This Week's Top MuckReads: Corporations Crafting Laws, Cheating Cops and Student Visa Mills 

ProPublica's ongoing collection of the best watchdog journalism.

Here are this week's top 10 must-read stories from #MuckReads [1], ProPublica's ongoing collection of the best watchdog journalism. Anyone can contribute by tweeting a link to a story and just including the hashtag #MuckReads or by sending an email to MuckReads@ProPublica.org [2]. The best submissions are selected by ProPublica's editors and reporters and then featured on our site [3] and @ProPublica [4]

Koch Joins Exxon to Craft State Laws From D.C. in ALEC's Industry Agenda [5], Bloomberg NewsHow a powerful nonprofit named ALEC gives corporations the opportunity to shape state laws. (Here's a background piece we've done on ALEC [6].)Contributed by @kleinmatic [7]

 

Little-Known Firms Tracking Data Used in Credit Scores [8], Washington PostThe firms who help put together credit scores have access to a surprising amount information about our lives, but they aren't held to much scrutiny themselves. This article sheds light on what they do and the regulatory vacuum they exist in.Contributed by @nfkpdx [9]

 

Freedom From Pain [10], Al Jazeera EnglishAl Jazeera examines why it's so difficult for people in countries around the world to gain access to pain killers like morphine.Submitted via email by Sophia Qureshi

 

L.A. County Is Seeing a Spike in Deputy-Fraud Allegations [11], Los Angeles TimesAn independent watchdog group reports that cuts in overtime pay might be leading to a rise in financial crimes among the L.A. County Sheriff's deputies. The alleged crimes range from mortgage fraud to torching a car to cash in on the insurance.See all MuckReads about police misconduct [12].

 

Universities or Visa Mills? [13]  San Jose Mercury NewsUnaccredited universities in California are bringing thousands of international students to the United States with the promise they can get them student visas—a promise they don't actually have the ability to keep.Contributed by @sdutWatchdog [14]

 

Blood in the Water [15], Outside magazineA disturbing pattern of whale trainer deaths raises questions about how marine parks should operate.Contributed by @longreads [16]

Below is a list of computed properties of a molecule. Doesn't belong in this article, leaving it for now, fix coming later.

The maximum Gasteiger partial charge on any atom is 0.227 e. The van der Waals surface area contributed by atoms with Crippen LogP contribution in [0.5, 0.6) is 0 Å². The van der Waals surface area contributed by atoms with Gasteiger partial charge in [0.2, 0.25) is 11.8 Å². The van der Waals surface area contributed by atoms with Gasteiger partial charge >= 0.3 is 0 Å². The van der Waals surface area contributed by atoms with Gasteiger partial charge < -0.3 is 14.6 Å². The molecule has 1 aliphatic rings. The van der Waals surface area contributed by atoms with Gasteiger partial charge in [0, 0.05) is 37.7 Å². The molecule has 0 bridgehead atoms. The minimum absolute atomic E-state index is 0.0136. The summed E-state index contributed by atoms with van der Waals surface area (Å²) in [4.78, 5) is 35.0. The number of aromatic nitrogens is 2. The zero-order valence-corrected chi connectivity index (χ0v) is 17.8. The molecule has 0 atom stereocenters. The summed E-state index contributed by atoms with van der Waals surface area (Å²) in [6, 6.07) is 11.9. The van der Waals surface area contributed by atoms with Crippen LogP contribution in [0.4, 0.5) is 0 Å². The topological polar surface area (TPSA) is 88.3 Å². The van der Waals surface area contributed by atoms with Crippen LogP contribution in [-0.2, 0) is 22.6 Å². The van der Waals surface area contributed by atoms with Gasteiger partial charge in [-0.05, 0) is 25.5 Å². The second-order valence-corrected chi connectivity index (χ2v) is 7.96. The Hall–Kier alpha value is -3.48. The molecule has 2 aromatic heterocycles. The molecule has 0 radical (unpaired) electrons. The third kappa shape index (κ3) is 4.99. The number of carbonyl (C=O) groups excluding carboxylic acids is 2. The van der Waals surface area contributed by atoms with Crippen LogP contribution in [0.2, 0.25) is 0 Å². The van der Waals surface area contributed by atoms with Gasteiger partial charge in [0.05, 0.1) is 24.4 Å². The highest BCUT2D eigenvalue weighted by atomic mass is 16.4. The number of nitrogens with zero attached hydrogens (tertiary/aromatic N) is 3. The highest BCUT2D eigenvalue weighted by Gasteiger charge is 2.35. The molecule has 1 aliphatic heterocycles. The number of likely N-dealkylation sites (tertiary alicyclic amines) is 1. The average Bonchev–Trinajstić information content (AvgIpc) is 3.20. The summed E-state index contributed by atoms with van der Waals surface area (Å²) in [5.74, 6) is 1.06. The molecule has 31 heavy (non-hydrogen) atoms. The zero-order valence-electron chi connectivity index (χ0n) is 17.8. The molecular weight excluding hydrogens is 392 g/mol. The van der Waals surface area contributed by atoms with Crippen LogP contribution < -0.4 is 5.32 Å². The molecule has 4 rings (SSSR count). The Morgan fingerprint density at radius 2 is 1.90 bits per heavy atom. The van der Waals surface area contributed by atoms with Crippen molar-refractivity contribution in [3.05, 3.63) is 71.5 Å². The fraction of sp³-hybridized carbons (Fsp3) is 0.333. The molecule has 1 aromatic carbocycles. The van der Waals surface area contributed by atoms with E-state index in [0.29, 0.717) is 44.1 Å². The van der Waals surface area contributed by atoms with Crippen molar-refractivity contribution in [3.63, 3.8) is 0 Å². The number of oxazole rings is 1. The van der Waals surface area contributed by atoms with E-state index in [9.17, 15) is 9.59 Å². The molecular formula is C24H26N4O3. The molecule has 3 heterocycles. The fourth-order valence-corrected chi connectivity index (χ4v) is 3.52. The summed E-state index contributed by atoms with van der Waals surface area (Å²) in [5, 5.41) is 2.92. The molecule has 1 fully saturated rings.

Small Town Teacher Seeks Help for Big Debt, Ends Up in Bankruptcy [17], iWatch NewsA profile of a retired schoolteacher who paid a firm to help her get out of debt and ended up losing $7,000, none of which went to her creditors. The story is part of a series on financial [18] service businesses that abuse consumers.Contributed by @sscarpinelli [19]

 

How Foreign Money Can Find Its Way Into Political Campaigns [20], Huffington PostThough it's illegal for U.S. political candidates to take money from foreign interests, disclosure filings suggest that foreign governments and corporations are hiring lobbyists to donate to campaigns for them.Contributed by @POGOBlog [21]

 

Sloppy Investigation of Sloppy Investigation in Baily Case [22], New America MediaAfter Bay Area journalist Chauncey Bailey was murdered in 2007, a group of journalists banded together to finish the investigation he'd been working on. Now some of those reporters are documenting flaws in the two inquiries into the Oakland police's handling of the case.Contributed by @ProPubPR [23]

 

Superintendent Merry-Go-Round Yields Fat Severances [24], Chicago TribuneThe Chicago Tribune investigates secretive buyout deals that Illinois school districts make with departing superintendents—even ones who were asked to leave due to poor performance.See other MuckReads about education [25].

 

These stories and many more can be found at ProPublica [1]. You can also subscribe to a daily #MuckReads email [26], or follow ProPublica on Twitter [4]. Reader submissions are key to making #MuckReads a success—please contribute! [27]

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